How did the EP authorities react to the movement ?

“We have targeted the Quaestors and the Vice Presidents  – all members of the EP bureau –   in charge of the roadmap on the implementation of the 2017 Resolution. Some never replied while others did accept to meet with us, without any enthusiasm. We have also met the Ombudswoman who in turn was very supportive”. It seems that the EP has lately put in place some “make up measures”, a pilot project for a voluntary training and the appointment of Counselors as links of trust between victims and the institution. “In reality, these do not comply with the Resolution,” remarks Ms Lobo.

The demands of the MeTooEP are clear: -External independent evaluation on how the institutions are working for the protection of the victims – Mandatory training for all, MEPs including -One unique committee to deal with sexual harassment, composed by independent experts, without the participation of MEPs and with a simplified and efficient process


And what do the victims ask for?

“What they always ask for. Truth – Justice – Reparation – Non repetition”.


The MeTooEP is slowly gaining momentum and according to the PODEMOS representative, it is a feminist movement standing further away from the neoliberal narrative on women’s rights. “Our fight is a feminist struggle, a fight to show that even if intimidation and targeting of the woman’ s body is common behavior, it is not a normal behavior. The patterns are difficult to break even within the Left. Bringing more women into leadership positions is a step, a useful tool but it will not ensure a rupture in the patriarchal stereotypes unless it is based on pure feminism. Women can also reproduce patriarchal behaviors, we should watch out for the right wing, neoliberal -feminism-, we are more radical that”.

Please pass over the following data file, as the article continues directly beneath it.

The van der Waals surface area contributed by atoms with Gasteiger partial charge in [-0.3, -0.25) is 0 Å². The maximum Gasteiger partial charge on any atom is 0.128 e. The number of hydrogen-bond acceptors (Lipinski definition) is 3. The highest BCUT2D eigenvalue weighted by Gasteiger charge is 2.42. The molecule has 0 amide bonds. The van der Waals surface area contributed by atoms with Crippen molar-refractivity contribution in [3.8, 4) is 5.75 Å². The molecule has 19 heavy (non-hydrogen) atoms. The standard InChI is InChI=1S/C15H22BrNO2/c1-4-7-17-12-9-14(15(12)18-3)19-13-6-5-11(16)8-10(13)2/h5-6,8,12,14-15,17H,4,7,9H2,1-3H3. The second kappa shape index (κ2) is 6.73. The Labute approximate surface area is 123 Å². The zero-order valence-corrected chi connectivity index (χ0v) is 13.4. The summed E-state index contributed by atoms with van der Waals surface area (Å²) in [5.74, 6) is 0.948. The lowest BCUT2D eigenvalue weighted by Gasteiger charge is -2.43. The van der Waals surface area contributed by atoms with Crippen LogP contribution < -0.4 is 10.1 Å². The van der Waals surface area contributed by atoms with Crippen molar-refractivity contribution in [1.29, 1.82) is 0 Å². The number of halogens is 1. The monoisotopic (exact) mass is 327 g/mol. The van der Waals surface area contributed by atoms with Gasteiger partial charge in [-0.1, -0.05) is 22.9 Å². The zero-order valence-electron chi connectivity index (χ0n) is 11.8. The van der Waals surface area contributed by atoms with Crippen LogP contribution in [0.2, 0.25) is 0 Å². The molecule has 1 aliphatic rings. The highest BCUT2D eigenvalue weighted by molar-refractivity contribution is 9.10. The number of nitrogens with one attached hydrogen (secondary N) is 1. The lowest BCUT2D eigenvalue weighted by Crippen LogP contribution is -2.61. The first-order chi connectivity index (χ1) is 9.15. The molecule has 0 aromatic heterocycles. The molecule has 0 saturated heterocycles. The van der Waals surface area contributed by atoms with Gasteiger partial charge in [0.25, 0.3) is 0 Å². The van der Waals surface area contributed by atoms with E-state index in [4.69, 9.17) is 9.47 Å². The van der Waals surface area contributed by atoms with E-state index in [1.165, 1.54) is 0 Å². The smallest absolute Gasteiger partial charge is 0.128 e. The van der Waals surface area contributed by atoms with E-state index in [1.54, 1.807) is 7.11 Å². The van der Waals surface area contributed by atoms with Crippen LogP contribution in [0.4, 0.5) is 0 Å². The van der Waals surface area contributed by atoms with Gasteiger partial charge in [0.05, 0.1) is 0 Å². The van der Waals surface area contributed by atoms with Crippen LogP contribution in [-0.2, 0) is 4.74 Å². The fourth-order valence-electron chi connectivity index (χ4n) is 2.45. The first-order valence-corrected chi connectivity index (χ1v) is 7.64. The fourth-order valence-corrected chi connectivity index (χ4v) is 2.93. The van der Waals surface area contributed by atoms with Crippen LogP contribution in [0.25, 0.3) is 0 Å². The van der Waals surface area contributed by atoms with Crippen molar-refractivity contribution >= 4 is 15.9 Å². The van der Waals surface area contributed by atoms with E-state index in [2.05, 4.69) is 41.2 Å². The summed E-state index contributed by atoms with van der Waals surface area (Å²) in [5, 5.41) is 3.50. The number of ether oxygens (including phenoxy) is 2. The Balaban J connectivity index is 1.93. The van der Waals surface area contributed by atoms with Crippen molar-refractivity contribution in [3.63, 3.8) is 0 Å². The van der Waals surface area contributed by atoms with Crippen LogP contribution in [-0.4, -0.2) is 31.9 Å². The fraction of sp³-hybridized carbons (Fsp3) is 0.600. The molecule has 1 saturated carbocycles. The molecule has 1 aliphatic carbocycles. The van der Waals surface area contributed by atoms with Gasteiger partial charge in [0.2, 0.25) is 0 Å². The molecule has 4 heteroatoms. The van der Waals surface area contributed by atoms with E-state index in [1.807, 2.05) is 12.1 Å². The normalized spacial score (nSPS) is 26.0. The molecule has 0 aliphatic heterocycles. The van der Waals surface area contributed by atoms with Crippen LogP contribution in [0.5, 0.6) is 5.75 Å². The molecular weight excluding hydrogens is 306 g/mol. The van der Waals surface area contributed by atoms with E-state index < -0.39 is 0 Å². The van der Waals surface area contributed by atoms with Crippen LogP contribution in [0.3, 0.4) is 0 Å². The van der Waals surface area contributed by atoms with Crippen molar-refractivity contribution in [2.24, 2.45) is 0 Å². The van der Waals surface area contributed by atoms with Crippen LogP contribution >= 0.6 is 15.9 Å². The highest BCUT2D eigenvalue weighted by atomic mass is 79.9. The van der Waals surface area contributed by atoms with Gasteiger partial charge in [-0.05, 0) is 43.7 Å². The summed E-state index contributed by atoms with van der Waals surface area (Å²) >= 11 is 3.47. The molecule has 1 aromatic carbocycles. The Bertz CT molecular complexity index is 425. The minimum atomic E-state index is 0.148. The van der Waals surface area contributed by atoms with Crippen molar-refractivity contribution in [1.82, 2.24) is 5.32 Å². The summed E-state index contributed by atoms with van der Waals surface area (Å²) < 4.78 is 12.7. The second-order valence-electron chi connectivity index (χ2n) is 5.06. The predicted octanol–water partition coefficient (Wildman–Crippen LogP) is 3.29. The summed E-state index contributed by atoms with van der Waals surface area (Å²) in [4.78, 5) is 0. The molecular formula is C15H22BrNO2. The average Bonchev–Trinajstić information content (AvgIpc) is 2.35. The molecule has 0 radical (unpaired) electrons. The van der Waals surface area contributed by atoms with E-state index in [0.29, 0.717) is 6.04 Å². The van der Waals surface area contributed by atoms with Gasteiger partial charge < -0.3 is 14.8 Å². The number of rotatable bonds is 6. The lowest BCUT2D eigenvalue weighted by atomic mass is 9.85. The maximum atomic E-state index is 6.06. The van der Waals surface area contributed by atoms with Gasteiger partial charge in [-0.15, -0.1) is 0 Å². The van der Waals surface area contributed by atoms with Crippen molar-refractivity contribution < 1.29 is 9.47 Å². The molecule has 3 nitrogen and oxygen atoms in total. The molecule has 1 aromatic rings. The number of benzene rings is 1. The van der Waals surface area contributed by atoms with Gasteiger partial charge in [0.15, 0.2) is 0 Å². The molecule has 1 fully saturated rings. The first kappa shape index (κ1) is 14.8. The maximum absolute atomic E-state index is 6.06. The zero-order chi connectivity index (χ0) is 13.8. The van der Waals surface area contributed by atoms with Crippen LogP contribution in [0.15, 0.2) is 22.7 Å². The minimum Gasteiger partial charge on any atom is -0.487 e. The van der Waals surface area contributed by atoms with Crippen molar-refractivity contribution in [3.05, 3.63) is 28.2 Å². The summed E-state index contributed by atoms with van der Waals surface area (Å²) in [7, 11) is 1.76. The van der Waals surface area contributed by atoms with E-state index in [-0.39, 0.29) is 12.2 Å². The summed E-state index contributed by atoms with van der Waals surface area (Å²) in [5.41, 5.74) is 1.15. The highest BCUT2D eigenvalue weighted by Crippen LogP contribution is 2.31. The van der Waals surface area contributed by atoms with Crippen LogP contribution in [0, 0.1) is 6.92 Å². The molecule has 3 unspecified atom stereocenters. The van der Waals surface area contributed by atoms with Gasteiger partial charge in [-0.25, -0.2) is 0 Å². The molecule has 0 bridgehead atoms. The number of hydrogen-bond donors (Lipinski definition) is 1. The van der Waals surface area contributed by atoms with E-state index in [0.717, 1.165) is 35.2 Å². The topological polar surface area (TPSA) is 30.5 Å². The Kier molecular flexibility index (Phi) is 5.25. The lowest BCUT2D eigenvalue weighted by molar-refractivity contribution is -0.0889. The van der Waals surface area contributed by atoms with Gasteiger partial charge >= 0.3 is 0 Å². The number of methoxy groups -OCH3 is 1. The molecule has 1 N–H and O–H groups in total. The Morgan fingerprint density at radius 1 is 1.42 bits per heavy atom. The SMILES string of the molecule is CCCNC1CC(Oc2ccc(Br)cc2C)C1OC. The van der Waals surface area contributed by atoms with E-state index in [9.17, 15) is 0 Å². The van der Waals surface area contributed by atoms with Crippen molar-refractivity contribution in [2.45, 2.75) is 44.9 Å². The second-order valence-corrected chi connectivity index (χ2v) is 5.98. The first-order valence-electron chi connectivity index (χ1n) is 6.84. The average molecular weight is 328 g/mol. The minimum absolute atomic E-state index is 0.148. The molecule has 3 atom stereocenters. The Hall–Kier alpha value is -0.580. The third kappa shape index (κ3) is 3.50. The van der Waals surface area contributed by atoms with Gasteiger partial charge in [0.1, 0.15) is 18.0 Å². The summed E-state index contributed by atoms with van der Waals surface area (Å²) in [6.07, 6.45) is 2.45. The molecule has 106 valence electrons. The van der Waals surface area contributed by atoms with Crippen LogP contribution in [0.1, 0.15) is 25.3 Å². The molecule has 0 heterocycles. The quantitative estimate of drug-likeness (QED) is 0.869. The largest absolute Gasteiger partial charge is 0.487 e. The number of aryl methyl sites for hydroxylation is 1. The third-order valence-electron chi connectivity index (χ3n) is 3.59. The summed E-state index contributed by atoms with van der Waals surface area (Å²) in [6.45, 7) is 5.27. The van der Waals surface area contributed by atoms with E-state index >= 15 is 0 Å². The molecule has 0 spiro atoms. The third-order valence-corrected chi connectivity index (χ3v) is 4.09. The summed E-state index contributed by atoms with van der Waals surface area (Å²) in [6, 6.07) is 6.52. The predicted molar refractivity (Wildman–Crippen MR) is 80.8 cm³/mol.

Abuse is so often when there is a relation of power, this is why it is widespread also in the EP. “Immunity of the MEPs cannot mean impunity. I believe that we should further collaborate with similar movements. We are privileged white women working in institutions. There are women – black, migrant, domestic workers, disadvantaged- with a life much more difficult than ours, we always have to work in perspective.  Our fight here is concrete and bureaucratic. We should further connect with movements in Brussels and push national and regional Parliaments towards the prompt set up of reporting mechanisms for the victims that in Spain for instance do not exist”.

When asked about the usefulness of naming and shaming practice Ms Martinez Lobo replied that “since no appropriate protection system is currently in place, the reason for the anonymity is the protection of the victim from being further harassed or fired, and not the protection of the perpetrator”.

Although highly positive as an initiative, it will require increased level of courage and determination and most of all, an integrated approach towards mainstreaming feminism. Addressing the individual perpetrators will not make the problem go away, the problem is deep and structural. It remains to be seen whether the MeTooEP will manage to break the long-lasting patriarchal stereotypes and bring MEPs and staff to face the consequences of their actions. What else would make sense, if not the demand to uphold the totality of women’s rights, all at the same time, straight against male dominance and abuse of power.


Related links:


EP Resolution 26 October 2017 on Combatting Sexual Harassment and abuse in the EU